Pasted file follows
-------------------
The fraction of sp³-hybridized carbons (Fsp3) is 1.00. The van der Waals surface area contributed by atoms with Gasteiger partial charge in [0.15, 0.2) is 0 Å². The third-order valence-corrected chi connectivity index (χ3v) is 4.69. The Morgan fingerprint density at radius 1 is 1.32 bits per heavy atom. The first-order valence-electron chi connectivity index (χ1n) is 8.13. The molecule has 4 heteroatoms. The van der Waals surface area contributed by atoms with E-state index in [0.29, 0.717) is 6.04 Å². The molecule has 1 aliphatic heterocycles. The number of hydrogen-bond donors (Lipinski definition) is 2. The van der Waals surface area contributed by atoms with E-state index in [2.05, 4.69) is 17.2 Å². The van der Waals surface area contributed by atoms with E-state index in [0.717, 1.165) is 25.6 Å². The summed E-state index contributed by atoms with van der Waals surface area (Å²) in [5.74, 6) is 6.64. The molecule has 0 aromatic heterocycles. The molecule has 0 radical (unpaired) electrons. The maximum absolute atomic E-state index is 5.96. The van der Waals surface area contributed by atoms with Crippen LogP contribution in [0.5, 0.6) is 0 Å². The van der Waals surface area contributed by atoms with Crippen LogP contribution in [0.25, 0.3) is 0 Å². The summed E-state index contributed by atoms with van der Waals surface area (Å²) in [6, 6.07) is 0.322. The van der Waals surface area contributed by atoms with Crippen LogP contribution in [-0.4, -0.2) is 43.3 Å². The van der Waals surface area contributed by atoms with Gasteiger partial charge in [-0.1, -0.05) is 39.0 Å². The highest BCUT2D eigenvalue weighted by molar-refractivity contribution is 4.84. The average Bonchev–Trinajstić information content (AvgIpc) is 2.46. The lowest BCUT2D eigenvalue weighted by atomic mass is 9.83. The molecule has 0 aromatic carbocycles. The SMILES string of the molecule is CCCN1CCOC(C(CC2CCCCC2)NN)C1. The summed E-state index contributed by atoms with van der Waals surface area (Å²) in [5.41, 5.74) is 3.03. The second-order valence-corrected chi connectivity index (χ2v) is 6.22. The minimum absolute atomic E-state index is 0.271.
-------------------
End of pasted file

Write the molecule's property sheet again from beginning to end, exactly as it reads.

The fraction of sp³-hybridized carbons (Fsp3) is 1.00. The van der Waals surface area contributed by atoms with Gasteiger partial charge in [0.15, 0.2) is 0 Å². The third-order valence-corrected chi connectivity index (χ3v) is 4.69. The Morgan fingerprint density at radius 1 is 1.32 bits per heavy atom. The first-order valence-electron chi connectivity index (χ1n) is 8.13. The molecule has 4 heteroatoms. The van der Waals surface area contributed by atoms with E-state index in [0.29, 0.717) is 6.04 Å². The molecule has 1 aliphatic heterocycles. The number of hydrogen-bond donors (Lipinski definition) is 2. The van der Waals surface area contributed by atoms with E-state index in [2.05, 4.69) is 17.2 Å². The van der Waals surface area contributed by atoms with E-state index in [0.717, 1.165) is 25.6 Å². The summed E-state index contributed by atoms with van der Waals surface area (Å²) in [5.74, 6) is 6.64. The molecule has 0 aromatic heterocycles. The molecule has 0 radical (unpaired) electrons. The maximum absolute atomic E-state index is 5.96. The van der Waals surface area contributed by atoms with Crippen LogP contribution in [0.5, 0.6) is 0 Å². The van der Waals surface area contributed by atoms with Crippen LogP contribution in [0.25, 0.3) is 0 Å². The summed E-state index contributed by atoms with van der Waals surface area (Å²) in [6, 6.07) is 0.322. The van der Waals surface area contributed by atoms with Crippen LogP contribution in [-0.4, -0.2) is 43.3 Å². The van der Waals surface area contributed by atoms with Gasteiger partial charge in [-0.1, -0.05) is 39.0 Å². The highest BCUT2D eigenvalue weighted by molar-refractivity contribution is 4.84. The average Bonchev–Trinajstić information content (AvgIpc) is 2.46. The lowest BCUT2D eigenvalue weighted by atomic mass is 9.83. The molecule has 0 aromatic carbocycles. The SMILES string of the molecule is CCCN1CCOC(C(CC2CCCCC2)NN)C1. The summed E-state index contributed by atoms with van der Waals surface area (Å²) in [5.41, 5.74) is 3.03. The second-order valence-corrected chi connectivity index (χ2v) is 6.22. The minimum absolute atomic E-state index is 0.271.